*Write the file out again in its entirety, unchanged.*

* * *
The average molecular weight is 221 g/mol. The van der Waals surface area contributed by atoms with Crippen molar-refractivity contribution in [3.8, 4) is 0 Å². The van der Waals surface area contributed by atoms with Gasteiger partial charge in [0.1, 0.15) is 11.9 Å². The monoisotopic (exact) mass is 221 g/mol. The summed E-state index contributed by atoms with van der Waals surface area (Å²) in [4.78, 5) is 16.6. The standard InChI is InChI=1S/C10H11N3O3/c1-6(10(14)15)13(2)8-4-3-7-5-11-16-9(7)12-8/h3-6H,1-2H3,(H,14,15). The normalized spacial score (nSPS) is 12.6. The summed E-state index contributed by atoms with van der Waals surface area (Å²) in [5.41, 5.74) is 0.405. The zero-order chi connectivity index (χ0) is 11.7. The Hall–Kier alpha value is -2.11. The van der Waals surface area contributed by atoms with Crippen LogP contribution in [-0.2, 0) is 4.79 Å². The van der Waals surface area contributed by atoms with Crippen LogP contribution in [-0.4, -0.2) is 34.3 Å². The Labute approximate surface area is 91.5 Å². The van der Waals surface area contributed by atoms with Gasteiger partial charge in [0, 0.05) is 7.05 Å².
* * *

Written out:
The average molecular weight is 221 g/mol. The van der Waals surface area contributed by atoms with Crippen molar-refractivity contribution in [3.8, 4) is 0 Å². The van der Waals surface area contributed by atoms with Gasteiger partial charge in [0.1, 0.15) is 11.9 Å². The monoisotopic (exact) mass is 221 g/mol. The summed E-state index contributed by atoms with van der Waals surface area (Å²) in [4.78, 5) is 16.6. The standard InChI is InChI=1S/C10H11N3O3/c1-6(10(14)15)13(2)8-4-3-7-5-11-16-9(7)12-8/h3-6H,1-2H3,(H,14,15). The normalized spacial score (nSPS) is 12.6. The summed E-state index contributed by atoms with van der Waals surface area (Å²) in [5.41, 5.74) is 0.405. The zero-order chi connectivity index (χ0) is 11.7. The Hall–Kier alpha value is -2.11. The van der Waals surface area contributed by atoms with Crippen LogP contribution in [-0.2, 0) is 4.79 Å². The van der Waals surface area contributed by atoms with Crippen LogP contribution in [-0.4, -0.2) is 34.3 Å². The Labute approximate surface area is 91.5 Å². The van der Waals surface area contributed by atoms with Gasteiger partial charge in [0, 0.05) is 7.05 Å².